2. All processes have run successfully when a CHECK appears next to Generate Programming File. You can scroll up in the Processes window and double-click on View Design Summary to see a report of your design and links to more detailed reports.

    generated.jpg

    A successful programming file generation.

VI. Programming the FPGA with iMPACT

  1. Plug one end of the power cable into a socket and the other end into your board in the upper-left corner. Plug one end of the USB cable into a port on your computer and plug the other end into the connector on the right side of your board. Set the config source switch (switch 1 on component SW9, next to the PS/2 ports) to JTAG (down/off); the settings for the other configuration switches do not matter. Turn on the power switch, located next to the power cable connection, and the green JTAG configuration LED (D20) should turn on. You may also see a blinking red LED next to the word "error". At this point, run out of the room. The FPGA will self-destruct in 5 seconds. Seriously, try to ignore this LED. It only means that there is no card in the flash reader. If the board has not been connected to the USB port before, the Found New Hardware Wizard will appear. On the first screen, when asked to connect to Windows Update, select No and click Next. On the second screen, choose to install the software automatically and click Next. Windows will find and install a driver; click Finish on the next screen. You will have to repeat these steps two more times, until Windows installs all of the required software. Installation is finished when you see the following prompt.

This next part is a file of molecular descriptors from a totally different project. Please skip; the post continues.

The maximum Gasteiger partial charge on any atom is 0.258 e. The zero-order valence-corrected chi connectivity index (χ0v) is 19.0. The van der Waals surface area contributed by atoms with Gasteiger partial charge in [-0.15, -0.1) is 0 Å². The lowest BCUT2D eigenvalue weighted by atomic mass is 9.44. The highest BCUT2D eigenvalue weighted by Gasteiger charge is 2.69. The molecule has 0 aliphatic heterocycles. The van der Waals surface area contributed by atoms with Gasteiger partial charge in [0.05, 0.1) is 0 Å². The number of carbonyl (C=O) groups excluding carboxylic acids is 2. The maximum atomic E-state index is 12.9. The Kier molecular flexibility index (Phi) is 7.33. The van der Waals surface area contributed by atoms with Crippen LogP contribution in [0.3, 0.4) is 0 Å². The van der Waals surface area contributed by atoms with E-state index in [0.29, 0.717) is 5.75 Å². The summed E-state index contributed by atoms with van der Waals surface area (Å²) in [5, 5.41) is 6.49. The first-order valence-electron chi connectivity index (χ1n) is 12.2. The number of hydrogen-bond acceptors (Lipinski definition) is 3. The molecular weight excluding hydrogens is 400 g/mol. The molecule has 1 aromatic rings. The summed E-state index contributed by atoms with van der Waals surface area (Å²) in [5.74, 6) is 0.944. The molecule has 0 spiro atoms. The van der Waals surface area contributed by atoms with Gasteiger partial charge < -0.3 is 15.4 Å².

found.jpg

    If your board has previously been connected to the USB port, or whenever you restart/reset your board, a window should pop up notifying you that Windows recognizes the attached device.

    usb2.jpg

    You should see this notification window when you turn on/reset your board.

  2. In the ISE Project Navigator, expand the Generate Programming File item in Processes and double-click on Configure Device (iMPACT). iMPACT should open and present the "Welcome to iMPACT" window. Make sure the first choice (Boundary-Scan) is selected and "Automatically connect..." appears in the drop-down box, and click Finish. If iMPACT successfully finds your board, 3 devices will appear in the upper half of the iMPACT window and a dialog box will appear:

    boundary_scan.jpg

    If iMPACT fails to find your board, you will see this dialog:

    impact_error1.jpg

    If this happens, click OK, then try again to get Windows to recognize your board by unplugging the USB cable from your board, plugging it back in, then holding down the board's reset button (located on the right side of the board, next to the PS/2 ports) for two seconds. If you cannot get Windows to connect to the board, see a TA. Once you have a connection, click on the Initialize Chain (CHAIN) button on iMPACT's toolbar to scan for your board again.